“This bill is  an insult to Colorado women and Colorado physicians, and out of touch with Colorado voters. Too many of our politicians still don’t get it,” Middleton concluded.


A metaphor.

A metaphor.

Making even many Republican strategists cringe, while Democrats marvel at their good luck–a press release moments ago from the Colorado House Democratic Majority announces House Bill 14-1133, a bill sponsored by a large group of Republican lawmakers that very straightforwardly makes abortion a class 3 felony:

Rep. Humphrey’s bill, HB14-1133, would ban abortions in Colorado. It was  introduced today with  the cosponsorship of Minority Leader Brian DelGrosso (R-Loveland) and Reps. Perry Buck (R-Windsor), Justin Everett (R-Littleton), Chis Holbert (R-Parker), Lois Landgraf (R-Colorado Springs), Daniel Nordberg (R-Colorado Springs), Kevin Priola (R-Henderson), Lori Saine (R-Dacono), Jerry Sonnenberg (R-Sterling), Spencer Swalm (R-Centennial) and Jared Wright (R-Fruita). 

The Humphrey bill says anyone who performs an abortion in Colorado commits a Class 3 felony, making no exception in cases of rape or incest. It would ban all forms of pregnancy termination, including Plan B, the “morning-after pill.” The bill also defines life at conception and would ostensibly establish “personhood” in Colorado’s statutes…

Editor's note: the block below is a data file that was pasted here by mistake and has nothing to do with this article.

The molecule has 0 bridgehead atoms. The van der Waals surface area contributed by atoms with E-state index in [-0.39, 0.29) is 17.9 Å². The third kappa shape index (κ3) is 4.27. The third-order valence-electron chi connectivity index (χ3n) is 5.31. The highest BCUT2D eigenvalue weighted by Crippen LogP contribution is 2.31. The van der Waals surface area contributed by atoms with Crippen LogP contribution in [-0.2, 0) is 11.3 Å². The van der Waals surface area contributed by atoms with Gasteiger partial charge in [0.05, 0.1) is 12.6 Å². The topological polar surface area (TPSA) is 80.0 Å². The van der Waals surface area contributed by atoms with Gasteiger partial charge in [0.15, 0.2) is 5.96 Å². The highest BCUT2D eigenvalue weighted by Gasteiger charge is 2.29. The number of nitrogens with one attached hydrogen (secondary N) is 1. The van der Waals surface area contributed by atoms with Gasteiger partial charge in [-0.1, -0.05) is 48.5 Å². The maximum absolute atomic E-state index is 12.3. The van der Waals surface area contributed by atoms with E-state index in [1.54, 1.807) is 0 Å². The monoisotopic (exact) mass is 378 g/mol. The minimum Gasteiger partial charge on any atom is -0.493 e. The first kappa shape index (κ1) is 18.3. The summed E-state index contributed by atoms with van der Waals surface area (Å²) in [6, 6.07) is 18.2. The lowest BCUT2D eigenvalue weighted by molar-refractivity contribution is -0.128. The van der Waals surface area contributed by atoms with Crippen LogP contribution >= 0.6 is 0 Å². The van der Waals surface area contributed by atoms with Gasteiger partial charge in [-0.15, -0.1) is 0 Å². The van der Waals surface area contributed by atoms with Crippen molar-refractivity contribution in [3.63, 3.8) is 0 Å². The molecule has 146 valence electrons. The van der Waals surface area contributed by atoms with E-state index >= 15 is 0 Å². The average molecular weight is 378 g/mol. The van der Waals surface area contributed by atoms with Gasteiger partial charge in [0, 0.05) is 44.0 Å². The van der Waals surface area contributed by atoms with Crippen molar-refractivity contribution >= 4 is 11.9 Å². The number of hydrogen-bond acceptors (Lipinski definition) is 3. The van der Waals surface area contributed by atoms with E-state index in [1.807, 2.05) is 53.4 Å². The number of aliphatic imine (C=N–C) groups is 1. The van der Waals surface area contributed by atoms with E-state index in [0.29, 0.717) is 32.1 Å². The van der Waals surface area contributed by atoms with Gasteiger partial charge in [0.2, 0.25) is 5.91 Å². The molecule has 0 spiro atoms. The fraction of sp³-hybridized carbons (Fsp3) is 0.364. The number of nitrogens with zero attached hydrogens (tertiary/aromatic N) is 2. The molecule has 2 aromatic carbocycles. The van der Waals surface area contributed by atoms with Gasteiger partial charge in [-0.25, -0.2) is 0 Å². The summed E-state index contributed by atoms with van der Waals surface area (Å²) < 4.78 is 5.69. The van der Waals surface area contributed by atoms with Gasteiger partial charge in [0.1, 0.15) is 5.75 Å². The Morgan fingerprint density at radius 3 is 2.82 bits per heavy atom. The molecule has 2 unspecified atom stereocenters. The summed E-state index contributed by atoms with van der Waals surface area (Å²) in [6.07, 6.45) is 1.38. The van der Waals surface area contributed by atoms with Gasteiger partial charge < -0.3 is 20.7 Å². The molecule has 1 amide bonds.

“Been there, done that,” Rep. Court said. “Colorado is not going to deny a woman’s right to choose or allow the government to meddle in the private relationship between a woman and her doctor. And similar measures in other states have repeatedly been ruled unconstitutional. The sponsors of these bills are setting a new standard for being out of touch.” 

Rep. Brittany Pettersen (D-Lakewood) pointed to statewide votes in 2008 and 2010 in which Coloradans decisively rejected proposed constitutional amendments to ban abortion. 

“Colorado is clearly a pro-choice state,” she said. “Rep. Humphrey and a large group of House Republicans are trying to overturn the verdict of the voters. The GOP just doesn’t get it.” 

“Colorado Republicans push extreme positions that disrespect the women of our state and trample on their freedoms,” Majority Leader Dickey Lee Hullinghorst (D-Boulder) said. “And then those same Republicans wonder why they lose elections.” [Pols emphasis]